4. Rick

    I’d build it, but I’d find a later 4 banger & 5 speed that fit to bolt in and upgrade the brakes and suspension while I was at it. I’d make the body and interior look stock and even the wheels and when fninshed it’d be a really cool driver.These cars aren’t that valuable or rare enough to warrant a restoration to OEM specs

  5. Dave Wight

    Pre-war Singer cars can be very expensive and sought after…………they were very competitive lemans cars but the post war cars are mass produced in an attempt to compete in the market with MG.

  6. CarGuy

    There is a beautifully restored 1953 Singer at the Classic Car Collection in Kearney, NE, where I recently retired as director. It was one of the cars that we drove in parades and such because it was so rare. Ran like a 1953 British car, but was a real kick to drive. It’s bright yellow color drew a lot of attention. Didn’t take a lot to get it back on the road. Parts are readily available through a place in Texas (we rebuilt the front brakes and the master cylinder, all with NOS parts. Google image the 1953 Singer and you’ll see Marilyn Monroe and Sammy Davis Jr. with a 1953 Singer. Not as popular as the Sunbeam or the Hillmans, but still a fun car to own and drive.

    • Clay B

      Rode in one of these this last year out in SealBeach.Had problems getting out of it’s own way but sure had a lot of compliments and stares at the stop lights.I’ve been a Corvette man for years but this was enjoyable too.(You’ll never meet yourself coming down the street)

    • Clay B

      Need to get out to Kearney.I’m from York.Have heard a lot about the collection.For all you Interstate 80 travelers,stop at the Classic Car Collection and stretch your legs and eyeballs.

  7. Thomas

    Nice article in Automobile magazine a few years back about singers….(just so happens to be my dad’s car)

    http://www.automobilemag.com/features/collectible_classic/1112_1939_1956_singer_roadster_collectible_classic/

  8. Peter McKercher

    Serial number is not an issue. It’s stamped on the chassis on the passenger’s side. See http://www.singercars.com/car_numbers/4AD_chassis.html for precise location.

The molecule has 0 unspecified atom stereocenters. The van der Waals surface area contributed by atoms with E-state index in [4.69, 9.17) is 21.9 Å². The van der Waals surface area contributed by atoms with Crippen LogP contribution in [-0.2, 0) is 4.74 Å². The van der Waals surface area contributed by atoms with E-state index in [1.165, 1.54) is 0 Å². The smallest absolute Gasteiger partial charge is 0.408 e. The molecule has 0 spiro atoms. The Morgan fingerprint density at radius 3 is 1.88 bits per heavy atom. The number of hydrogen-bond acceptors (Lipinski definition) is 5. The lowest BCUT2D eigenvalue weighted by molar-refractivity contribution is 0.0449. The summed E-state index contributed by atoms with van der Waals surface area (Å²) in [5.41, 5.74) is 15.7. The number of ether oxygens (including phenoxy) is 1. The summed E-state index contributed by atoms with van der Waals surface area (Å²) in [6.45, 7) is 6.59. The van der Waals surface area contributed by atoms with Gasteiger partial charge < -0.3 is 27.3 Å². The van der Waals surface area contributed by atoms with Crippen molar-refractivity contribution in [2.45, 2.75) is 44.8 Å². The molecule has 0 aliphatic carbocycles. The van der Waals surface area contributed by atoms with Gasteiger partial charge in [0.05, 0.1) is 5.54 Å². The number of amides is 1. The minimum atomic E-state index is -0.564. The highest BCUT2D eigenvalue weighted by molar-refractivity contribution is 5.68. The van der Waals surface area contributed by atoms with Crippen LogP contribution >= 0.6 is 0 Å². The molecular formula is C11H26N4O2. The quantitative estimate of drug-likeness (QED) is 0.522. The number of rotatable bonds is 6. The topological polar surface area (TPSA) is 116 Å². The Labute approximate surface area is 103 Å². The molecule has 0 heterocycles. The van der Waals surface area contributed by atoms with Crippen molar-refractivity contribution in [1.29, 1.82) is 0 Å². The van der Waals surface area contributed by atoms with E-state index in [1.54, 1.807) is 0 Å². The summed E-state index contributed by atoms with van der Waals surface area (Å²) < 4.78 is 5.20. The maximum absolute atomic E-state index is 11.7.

• rusty

      Yes would agree with Peter.

      The tags are not a Vin number at all…as far as legal requirements.

      Although I am talking from Australias point of view all cars pre-vin number should be acceptable with just chassis/body number and engine number stamped on both…and I can tell you there were a lot of pre vin cars that never had those stamped on chassis/body..a particular run of split screen Morris Minor utes andd Vans did not have body/chassis numbers stamped on them at factory [inj Australia these were CKD units] and that does create a problem but usually surmounted by getting a police chassis or engine number..

      Unmfortunately in modern times people assume that all plates were vin plates and had to conform to the rules post 1970 period .

      If American laws are so dire a good car like that can only become parts its a sad state of affairs…Although I quite doubt that..I am sure authorities can eventually understand vintage cars sometimes are outside their authoritive box..

      I have a 1938 Morris 8 Series 2 roadster not to disimilar to this [think taller MGTC style] and I dont remember even bothering to look for a serial number its a 1938 vintage car concessions must be made by authorities too.

  9. seguin

    Neat! I rebuilt a head for one of these for a customer several years ago. It was pitted pretty badly, but we managed to get a good surface out of it…I’ve been fascinated by their little OHC engines since.

    I wish we had gotten our hands on the entire engine.